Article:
I stumbled across this article today about gender roles and how as a culture, we’ve made great strides (though we still have a long way to go) in making it socially acceptable for a woman to wear pants and play with power tools, or be a surgeon, or run a company, but if a man does ballet, or wears pink, or likes flower gardening, then he’s obviously gay. As the author asks, “why is it alright for girls to break out of gender roles and embrace their love of tools or cars or spaceships, but when a boy wants to dress up like Princess Jasmine people are uncomfortable?”
It got me thinking about men and boys in the faerie culture. One of the things I love about the “modern” faerie festival is that it’s very gender-neutral. Sure, there are plenty of pastel princesses with shimmery wings and pretty curls, but there are also male faeries and sprites and goblins and elves and greenmen. It’s more about the connection with nature and the other worlds that touch ours than a specific gender role. The gentleman in the photo above, for example, is someone I’ve seen at just about every local faerie and renaissance festival, though I’m ashamed to admit I’ve never actually chatted with him (I did stumble across his website, though – he and his wife are the proprietors/creators of Mythical Masks and Miscellaneous Oddments, and he frequently posts some interesting articles and musings on his blog) – he always looks wonderful in natural, woodsy outfits.
And then of course there’s the more punk-esque side of male faerie fashion. I saw one adorable little boy at the Maryland Faerie Festival (sadly, I didn’t manage to get a picture) who looked like a mischievous imp, with cobwebby wings, little horns, and his hair spiked up into a mohawk. Or the guy pictured at the right, who was wearing a utilikilt, red stripey socks, and a tophat, and felt no qualms about joining in the bellydance troupe’s audience participation line dance. As a matter of fact, I counted no less than twelve different guys in utilikilts (or some variation thereof) at the MDFF that Sunday. I’m a big fan of the utilikilt, personally – just the right amount of utility, manliness, and awesome. Gotta love a guy in a “skirt.” And my husband tells me that they’re incredibly comfortable, and you can’t beat the feeling of, well, freedom.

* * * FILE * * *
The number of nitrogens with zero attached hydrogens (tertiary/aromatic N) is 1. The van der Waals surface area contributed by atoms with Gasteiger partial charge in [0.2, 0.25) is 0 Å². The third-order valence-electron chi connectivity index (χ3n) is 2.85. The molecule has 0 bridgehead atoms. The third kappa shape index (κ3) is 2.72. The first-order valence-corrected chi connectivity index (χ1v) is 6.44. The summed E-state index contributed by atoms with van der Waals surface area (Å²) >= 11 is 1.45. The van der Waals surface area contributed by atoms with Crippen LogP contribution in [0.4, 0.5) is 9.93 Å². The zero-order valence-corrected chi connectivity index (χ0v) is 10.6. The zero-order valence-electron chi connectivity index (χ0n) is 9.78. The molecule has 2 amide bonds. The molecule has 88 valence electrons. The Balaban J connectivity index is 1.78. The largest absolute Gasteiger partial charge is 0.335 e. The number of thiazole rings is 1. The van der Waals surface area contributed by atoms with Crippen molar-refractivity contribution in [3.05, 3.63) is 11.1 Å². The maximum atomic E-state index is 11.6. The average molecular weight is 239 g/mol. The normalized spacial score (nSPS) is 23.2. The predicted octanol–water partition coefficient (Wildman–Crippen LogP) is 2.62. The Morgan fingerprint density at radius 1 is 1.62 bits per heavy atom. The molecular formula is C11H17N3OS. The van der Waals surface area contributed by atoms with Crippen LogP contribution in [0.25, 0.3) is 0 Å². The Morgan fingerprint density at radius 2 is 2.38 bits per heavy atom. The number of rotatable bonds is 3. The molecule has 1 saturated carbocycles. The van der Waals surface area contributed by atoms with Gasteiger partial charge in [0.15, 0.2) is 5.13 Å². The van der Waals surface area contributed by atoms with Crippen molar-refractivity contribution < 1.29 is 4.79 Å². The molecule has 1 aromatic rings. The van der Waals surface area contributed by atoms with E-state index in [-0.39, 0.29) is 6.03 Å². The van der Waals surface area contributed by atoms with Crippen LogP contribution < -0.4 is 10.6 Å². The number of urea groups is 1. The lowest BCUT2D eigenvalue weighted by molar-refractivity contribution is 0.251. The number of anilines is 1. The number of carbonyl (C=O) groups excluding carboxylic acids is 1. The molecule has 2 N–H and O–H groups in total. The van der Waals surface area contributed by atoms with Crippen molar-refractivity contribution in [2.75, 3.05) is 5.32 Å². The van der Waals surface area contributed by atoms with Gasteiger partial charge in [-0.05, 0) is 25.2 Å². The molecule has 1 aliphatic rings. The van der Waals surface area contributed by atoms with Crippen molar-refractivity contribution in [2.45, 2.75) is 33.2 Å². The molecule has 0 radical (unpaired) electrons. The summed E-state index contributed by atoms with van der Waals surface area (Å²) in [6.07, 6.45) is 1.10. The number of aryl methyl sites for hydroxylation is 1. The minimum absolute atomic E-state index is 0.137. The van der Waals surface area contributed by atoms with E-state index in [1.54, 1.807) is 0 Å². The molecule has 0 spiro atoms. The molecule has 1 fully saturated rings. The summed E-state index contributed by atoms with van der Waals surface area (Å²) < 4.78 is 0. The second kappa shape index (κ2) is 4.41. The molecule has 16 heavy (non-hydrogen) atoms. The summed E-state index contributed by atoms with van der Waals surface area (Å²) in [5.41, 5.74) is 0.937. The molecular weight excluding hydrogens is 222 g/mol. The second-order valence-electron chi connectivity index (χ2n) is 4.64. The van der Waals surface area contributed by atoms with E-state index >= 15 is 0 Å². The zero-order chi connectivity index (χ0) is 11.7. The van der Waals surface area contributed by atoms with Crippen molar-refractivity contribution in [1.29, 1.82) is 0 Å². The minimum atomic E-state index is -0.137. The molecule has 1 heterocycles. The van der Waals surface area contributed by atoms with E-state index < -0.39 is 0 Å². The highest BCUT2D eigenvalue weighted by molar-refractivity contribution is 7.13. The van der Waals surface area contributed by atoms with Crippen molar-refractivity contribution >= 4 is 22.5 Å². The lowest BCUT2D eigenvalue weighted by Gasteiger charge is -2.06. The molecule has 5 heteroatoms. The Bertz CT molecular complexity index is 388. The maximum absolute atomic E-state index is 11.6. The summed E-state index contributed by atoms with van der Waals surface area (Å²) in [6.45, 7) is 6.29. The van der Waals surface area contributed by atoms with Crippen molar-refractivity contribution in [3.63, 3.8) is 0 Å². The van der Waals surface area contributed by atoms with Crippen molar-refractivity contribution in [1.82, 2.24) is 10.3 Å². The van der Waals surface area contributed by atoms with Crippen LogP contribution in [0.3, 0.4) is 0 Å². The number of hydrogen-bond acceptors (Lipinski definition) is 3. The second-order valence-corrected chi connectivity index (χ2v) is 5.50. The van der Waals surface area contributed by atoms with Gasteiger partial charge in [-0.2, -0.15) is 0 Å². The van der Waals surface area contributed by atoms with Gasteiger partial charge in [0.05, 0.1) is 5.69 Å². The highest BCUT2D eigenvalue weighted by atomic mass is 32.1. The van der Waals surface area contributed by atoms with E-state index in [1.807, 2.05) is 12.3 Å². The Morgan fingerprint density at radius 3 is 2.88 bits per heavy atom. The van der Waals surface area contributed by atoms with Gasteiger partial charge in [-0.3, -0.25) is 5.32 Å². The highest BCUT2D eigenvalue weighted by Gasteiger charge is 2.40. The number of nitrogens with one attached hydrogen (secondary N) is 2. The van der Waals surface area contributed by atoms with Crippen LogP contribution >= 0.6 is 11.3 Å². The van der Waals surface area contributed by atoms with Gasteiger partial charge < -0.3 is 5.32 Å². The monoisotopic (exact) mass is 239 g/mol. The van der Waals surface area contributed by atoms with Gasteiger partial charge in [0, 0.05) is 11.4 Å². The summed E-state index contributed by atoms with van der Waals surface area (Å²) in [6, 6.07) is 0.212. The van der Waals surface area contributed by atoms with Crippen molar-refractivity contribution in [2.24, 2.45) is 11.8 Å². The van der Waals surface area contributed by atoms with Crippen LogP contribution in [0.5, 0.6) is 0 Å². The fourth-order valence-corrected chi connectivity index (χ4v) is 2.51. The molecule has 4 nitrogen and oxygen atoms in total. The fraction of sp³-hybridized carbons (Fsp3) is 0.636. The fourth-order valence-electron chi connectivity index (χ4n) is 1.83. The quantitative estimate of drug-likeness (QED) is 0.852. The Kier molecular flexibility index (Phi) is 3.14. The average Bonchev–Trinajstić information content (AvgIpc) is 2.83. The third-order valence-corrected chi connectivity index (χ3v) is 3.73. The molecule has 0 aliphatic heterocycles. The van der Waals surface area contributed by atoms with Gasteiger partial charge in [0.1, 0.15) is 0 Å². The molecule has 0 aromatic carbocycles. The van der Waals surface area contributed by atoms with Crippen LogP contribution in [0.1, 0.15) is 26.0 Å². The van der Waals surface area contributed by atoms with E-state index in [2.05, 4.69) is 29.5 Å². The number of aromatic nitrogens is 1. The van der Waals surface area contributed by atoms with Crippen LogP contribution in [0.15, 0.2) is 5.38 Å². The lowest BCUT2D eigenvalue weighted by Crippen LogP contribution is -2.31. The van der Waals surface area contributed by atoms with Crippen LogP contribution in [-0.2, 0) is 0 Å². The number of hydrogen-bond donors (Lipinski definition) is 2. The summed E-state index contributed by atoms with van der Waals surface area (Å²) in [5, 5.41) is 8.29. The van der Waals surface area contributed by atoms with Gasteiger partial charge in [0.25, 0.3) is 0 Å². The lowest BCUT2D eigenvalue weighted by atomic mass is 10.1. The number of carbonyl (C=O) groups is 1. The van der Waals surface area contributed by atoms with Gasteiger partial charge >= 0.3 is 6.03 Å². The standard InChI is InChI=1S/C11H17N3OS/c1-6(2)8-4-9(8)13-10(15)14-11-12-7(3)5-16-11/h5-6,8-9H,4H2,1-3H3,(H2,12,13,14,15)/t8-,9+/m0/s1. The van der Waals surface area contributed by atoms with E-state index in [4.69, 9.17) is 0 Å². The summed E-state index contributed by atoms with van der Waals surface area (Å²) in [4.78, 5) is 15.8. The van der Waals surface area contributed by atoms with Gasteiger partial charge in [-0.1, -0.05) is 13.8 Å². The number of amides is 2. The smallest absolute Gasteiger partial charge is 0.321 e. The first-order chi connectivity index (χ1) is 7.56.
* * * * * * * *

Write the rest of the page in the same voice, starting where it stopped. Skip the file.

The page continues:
I’ll admit to knowing relatively little about the inner workings of organizations like the Beneficent Order of the Greenman, but it seems like a great idea to me. “We all agree on the sacredness of nature and the importance of acting as guardians of the forests and other wild places” – I can get behind that. “This is a concept that seems to resonate with many modern men, a symbol which is virile and masculine, while also representing peaceful guardianship.” I’m reminded of the thoughts I had after meeting Brian Froud at FaerieCon a few months back: that the feeling of joy and peaceful happiness that seems to permeate faerie gatherings is so closely related to our love of the natural world and all its wonders.
There are so many different places for men and boys to fit into the faerie world, and it’s a shame that they have to work so hard to overcome the stereotype of faeries as “girly” in order to get there. I think it’s incredibly important to teach our male children that there are ways to express their creativity and can embrace all aspects of their personalities, regardless of gender stereotypes. After all, what’s more “manly” than a guy with antlers sprouting from his forehead? I think it’s incredibly sexy to see a guy in a kilt, or dressed only in leather and vines, with a wickedly mischievous grin on his face and a playful glint in his eyes.
I don’t have children yet, but when I do, I fully intend to encourage them to just be themselves, and to spend as much time as they’d like exploring their own identity and creativity. If my daughter wants to be a ballerina? Awesome. If she wants to be a carpenter? Great. If my son wants to be a truck driver? Fine by me. If he wants to wear a dress? Go for it. One child at a time, maybe we’ll be able to work towards a world where people are just … people.